Sarah Kellen and Nada Marcinkova, both former Epstein aides, were questioned by lawyers about whether Prince Andrew had any involvement in Epstein’s abuse of underage girls. They were among the four named Epstein associates identified by U.S. prosecutors as “potential co-conspirators” in a controversial plea deal made by Epstein in 2007 after admitting that he had sought prostitution from a minor. The women have since reinvented themselves as Nadia Marcinko and Sarah Kensington.

Protesters gather in Foley Square on December 4.
Supporters of the alleged victims in court.

Out of court, advocates for child sex trafficking survivors said the Maxwell trial was a rare case in which prosecutors tried to hold an offender responsible. The Polaris project, which runs the US National Human Trafficking Hotline, has said it has registered 14,597 possible victims of human trafficking, with 17 being the average age of entry.

A protester outside the courthouse.

A supporter of Never Stand Alone, a rights group that works for abuse survivors from ordinary communities. The group says its mission is “to make sure no one walks alone as a survivor, and no one stands alone when confronted in court with their abuser.”

The suspect's siblings: Kevin Maxwell, Christine Maxwell, Isabel Maxwell and Ian Maxwell.

A week after the trial, Maxwell’s family wrote a letter to US Attorney General Merrick Garland calling for “immediate improvements” to her conditions of detention. A two-page letter, signed by all of Maxwell’s surviving siblings, claimed that she “had received minimal food for each entire court day for the first week — sometimes no food at all.” ”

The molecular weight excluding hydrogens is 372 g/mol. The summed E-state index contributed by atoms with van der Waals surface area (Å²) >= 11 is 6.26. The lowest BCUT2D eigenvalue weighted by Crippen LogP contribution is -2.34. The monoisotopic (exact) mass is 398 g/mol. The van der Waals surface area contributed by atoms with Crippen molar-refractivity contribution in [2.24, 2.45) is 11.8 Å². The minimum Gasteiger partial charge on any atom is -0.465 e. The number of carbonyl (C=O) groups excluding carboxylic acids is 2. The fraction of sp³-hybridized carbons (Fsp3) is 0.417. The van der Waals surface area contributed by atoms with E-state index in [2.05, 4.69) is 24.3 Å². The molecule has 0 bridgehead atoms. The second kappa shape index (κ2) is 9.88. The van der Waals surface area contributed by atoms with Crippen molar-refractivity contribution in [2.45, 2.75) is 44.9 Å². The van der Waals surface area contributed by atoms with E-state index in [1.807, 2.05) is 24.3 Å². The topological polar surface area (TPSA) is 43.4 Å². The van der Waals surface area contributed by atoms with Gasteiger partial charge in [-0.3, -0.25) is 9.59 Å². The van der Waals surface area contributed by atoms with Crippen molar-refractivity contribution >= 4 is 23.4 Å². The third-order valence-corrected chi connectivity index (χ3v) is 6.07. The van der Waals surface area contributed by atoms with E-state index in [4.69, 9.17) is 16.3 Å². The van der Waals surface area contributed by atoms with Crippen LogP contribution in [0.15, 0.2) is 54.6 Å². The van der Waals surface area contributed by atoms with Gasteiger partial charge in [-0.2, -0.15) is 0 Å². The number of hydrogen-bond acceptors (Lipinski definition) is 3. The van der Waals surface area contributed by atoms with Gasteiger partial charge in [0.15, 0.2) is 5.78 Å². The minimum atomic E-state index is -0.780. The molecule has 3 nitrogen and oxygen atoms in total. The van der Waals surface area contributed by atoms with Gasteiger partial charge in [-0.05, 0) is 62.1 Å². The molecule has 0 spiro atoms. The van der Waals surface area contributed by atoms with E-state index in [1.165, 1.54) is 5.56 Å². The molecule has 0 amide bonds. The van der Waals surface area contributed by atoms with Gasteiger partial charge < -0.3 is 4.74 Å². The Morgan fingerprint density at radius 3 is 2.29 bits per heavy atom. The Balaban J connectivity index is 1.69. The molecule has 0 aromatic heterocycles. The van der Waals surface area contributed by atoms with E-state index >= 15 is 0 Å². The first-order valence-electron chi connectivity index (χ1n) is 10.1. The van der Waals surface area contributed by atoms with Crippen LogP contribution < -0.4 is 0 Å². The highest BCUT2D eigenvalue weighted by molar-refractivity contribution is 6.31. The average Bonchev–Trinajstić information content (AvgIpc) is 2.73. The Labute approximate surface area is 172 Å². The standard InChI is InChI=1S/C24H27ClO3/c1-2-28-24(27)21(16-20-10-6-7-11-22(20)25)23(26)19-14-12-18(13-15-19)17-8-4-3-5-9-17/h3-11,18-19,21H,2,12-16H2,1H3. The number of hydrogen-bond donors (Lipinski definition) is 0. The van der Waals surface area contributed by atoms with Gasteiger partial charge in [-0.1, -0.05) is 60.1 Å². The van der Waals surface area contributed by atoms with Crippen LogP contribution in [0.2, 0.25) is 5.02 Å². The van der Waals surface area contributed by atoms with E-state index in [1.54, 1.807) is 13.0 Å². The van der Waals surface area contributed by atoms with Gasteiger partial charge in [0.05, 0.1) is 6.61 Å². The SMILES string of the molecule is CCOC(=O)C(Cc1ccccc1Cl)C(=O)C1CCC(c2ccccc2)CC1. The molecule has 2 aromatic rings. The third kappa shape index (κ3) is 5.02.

Jennifer Kalin leaves the court during the third day of the trial.

Jennifer Kalin, who has never told her story publicly, also appeared in the lower Manhattan courthouse. Her attorney, Bradley Edwards, said Kalin was ensnared, abused and forced into marriage by Epstein. “She realizes people are sticking their necks out and witnessing and wants them to know they are not alone,” Edwards told the Daily Beast.

Attorney Bradley Edwards and Britney Henderson leave federal court

Maxwell’s defense had wanted to call Bradley Edwards, who was representing the victim ‘Kate’, but that was rejected by Judge Nathan. It seemed their goal was to draw more attention to the Epstein Victim Compensation Fund, which has paid out about $150 million to financier’s victims, including “Kate,” who received $3.2 million, and “Carolyn,” who received $2.8 million. .

Christian Everdell, attorney for Ghislaine Maxwell, helps carry boxes from the courthouse.

As the trial concluded, attorneys could be seen removing boxes from the federal courthouse. While deliberating, the jurors requested that the testimonies of three of the four women who testified against Maxwell be reviewed.

  • Information and support for anyone involved in rape or sexual abuse is available from the following organizations. In the U.S, Rainn offers support at 800-656-4673. In the United Kingdom, Rape Crisis offers support on 0808 802 9999. In Australia, support is available at: 1800Respect (1800 737 732). Other international helplines can be found at: ibiblio.org/rcip/internl.html